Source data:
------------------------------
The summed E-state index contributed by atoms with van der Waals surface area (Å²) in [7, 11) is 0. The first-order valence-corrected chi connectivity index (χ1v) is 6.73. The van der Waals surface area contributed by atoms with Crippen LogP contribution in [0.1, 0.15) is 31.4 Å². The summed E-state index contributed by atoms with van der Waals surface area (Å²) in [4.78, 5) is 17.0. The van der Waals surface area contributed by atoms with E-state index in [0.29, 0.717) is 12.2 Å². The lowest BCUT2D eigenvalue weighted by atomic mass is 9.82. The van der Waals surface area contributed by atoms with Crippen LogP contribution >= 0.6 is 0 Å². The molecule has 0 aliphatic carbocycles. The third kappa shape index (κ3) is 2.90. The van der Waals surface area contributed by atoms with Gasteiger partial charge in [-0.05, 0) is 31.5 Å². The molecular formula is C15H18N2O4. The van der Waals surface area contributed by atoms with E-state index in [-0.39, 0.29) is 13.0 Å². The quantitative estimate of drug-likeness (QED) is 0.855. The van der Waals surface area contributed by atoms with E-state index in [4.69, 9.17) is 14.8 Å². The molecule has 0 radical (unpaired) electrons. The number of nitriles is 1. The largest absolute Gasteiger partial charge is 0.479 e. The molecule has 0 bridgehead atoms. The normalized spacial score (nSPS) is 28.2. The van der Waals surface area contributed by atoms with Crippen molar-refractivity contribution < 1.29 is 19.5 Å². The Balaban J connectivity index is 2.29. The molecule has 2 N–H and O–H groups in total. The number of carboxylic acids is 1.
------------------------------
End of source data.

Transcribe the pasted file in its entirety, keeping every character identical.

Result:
The summed E-state index contributed by atoms with van der Waals surface area (Å²) in [7, 11) is 0. The first-order valence-corrected chi connectivity index (χ1v) is 6.73. The van der Waals surface area contributed by atoms with Crippen LogP contribution in [0.1, 0.15) is 31.4 Å². The summed E-state index contributed by atoms with van der Waals surface area (Å²) in [4.78, 5) is 17.0. The van der Waals surface area contributed by atoms with E-state index in [0.29, 0.717) is 12.2 Å². The lowest BCUT2D eigenvalue weighted by atomic mass is 9.82. The van der Waals surface area contributed by atoms with Crippen LogP contribution >= 0.6 is 0 Å². The molecule has 0 aliphatic carbocycles. The third kappa shape index (κ3) is 2.90. The van der Waals surface area contributed by atoms with Gasteiger partial charge in [-0.05, 0) is 31.5 Å². The molecular formula is C15H18N2O4. The van der Waals surface area contributed by atoms with E-state index in [-0.39, 0.29) is 13.0 Å². The quantitative estimate of drug-likeness (QED) is 0.855. The van der Waals surface area contributed by atoms with E-state index in [4.69, 9.17) is 14.8 Å². The molecule has 0 radical (unpaired) electrons. The number of nitriles is 1. The largest absolute Gasteiger partial charge is 0.479 e. The molecule has 0 bridgehead atoms. The normalized spacial score (nSPS) is 28.2. The van der Waals surface area contributed by atoms with Crippen molar-refractivity contribution < 1.29 is 19.5 Å². The Balaban J connectivity index is 2.29. The molecule has 2 N–H and O–H groups in total. The number of carboxylic acids is 1.